421 Exterior Stucco Siding Material Design Photos And Ideas - Page 7

Main elevation
Entry stair and porch with cantilevered balcony
The house clearly displays its Sea Ranch–style touches.
Another backyard hotspot is the deck, built around an existing boulder, where adults can lounge while the kids climb.
The VitraHaus was designed by Basel-based firm Herzog & de Meuron and completed in 2010. The building is made of poured-in-place concrete, with the exterior covered in dark plaster and local fir.
Tall and surprisingly open, the Tel Aviv Town House by Pitsou Kedem Architects continues in the tradition of its Bauhaus-inspired neighbors with a white facade and black window frames.
A modern rendition of Mediterranean architecture combines with sparse landscaping to create a simple, minimalist feel. The climate, according to the architect, varies from “the warmest African sunny days in summer [to] cold, rainy, and snowy days in winter.”
On the opposite side of the abstract front elevation, the home opens up and presents an entirely different viewing experience. “Like a flower leaning [towards the] sunlight, the architectural volumes pull and open up towards the views of the lake,” says Miller. A stacked timber retaining wall serves both structural and aesthetic functions; in addition to holding back the earth the home has been buried into, it visually defines the its perimeter.
The red chimney and strategic diagonals throw accents against the simple silhouette.
Stringent building regulations didn’t cramp the designers’ style. Sharp angles, tall windows, and varied material textures left room to make a striking architectural statement.
The structure is sited on a slope that dips to the east, allowing for a generous basement that Ian uses for his business, Treebird Construction.
The hardscaping helps keep water use to a minimum. The Lais used gravel—accented by drought-tolerant bamboo—to create their side yard.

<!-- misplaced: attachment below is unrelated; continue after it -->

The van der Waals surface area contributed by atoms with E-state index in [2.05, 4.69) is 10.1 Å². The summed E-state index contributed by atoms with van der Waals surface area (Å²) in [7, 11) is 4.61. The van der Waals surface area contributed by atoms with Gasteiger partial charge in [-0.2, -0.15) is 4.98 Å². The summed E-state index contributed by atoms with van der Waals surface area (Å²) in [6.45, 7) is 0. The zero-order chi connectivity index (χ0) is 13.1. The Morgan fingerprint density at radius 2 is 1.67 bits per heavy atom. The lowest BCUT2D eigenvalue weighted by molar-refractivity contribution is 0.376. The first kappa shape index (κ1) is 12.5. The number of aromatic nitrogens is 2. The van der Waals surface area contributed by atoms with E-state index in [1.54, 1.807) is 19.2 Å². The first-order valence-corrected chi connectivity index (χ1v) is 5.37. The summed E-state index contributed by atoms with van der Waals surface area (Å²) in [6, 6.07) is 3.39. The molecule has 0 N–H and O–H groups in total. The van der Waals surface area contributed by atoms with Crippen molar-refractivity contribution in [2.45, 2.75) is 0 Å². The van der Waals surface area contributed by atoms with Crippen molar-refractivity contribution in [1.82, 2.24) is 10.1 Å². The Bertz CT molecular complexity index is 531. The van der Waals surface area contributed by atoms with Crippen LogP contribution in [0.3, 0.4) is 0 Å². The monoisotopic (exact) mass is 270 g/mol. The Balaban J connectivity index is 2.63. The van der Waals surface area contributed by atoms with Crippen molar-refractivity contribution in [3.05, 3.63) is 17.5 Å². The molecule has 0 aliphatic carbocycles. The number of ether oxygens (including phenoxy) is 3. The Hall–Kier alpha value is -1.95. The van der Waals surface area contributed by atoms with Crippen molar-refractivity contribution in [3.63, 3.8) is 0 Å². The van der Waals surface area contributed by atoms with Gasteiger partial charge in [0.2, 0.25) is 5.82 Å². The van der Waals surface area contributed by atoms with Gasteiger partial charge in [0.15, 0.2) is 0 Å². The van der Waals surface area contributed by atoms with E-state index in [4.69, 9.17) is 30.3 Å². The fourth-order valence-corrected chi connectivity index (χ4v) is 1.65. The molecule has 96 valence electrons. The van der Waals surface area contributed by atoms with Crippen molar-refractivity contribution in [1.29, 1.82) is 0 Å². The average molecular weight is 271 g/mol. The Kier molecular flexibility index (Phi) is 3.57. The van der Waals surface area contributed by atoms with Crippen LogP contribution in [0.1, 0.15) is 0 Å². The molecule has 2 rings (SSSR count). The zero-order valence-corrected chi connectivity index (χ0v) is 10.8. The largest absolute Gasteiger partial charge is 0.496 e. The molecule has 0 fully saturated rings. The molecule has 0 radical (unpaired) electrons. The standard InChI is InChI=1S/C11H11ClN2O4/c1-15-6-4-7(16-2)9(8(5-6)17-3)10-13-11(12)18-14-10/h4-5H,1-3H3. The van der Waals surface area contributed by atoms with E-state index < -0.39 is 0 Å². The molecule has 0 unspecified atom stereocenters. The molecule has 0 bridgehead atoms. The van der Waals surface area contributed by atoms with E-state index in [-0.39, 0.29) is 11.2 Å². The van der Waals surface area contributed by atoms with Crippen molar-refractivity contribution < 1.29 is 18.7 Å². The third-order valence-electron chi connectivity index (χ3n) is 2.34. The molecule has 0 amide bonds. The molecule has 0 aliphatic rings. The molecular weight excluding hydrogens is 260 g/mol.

The black finish on the exterior facades is a modern interpretation of Corey, the artisan stucco used in traditional Mexican Cities.
Though the Quinta Ivana site was very restrictive (30 feet wide by 80 feet deep), it benefits greatly from a greenbelt area on the southern façade, which lets a tremendous amount of natural light into all three levels. Large, strategically placed glass walls further enhance that illumination, as does the restrained use of recessed lighting by Lightolier.
Front
The glass doors of Muennig’s own home allow the ocean breeze through the circular entry of the sea-facing front.
Near the main house, James Turrell’s pyramidal Skyspace structure invites visitors into its dark recess for a chance to view the heavens through a perspective-altering cutout. Most of Murren’s museum-quality art collection is inside the house, including a Robert Rauschenberg piece, a set of Andy Warhol prints, and a hologram by Turrell.
Front facade
Photographer: Casey Dunn
this is the South facing front of the home
this is the North facing side of the home
the back east facing side of the house
South Side/Garage-The home is designed as a U-Shape creating a courtyard around the large Live Oak Tree.  The site is designed to absorb 100% of the water that falls on the site.
Front Facade
Looking West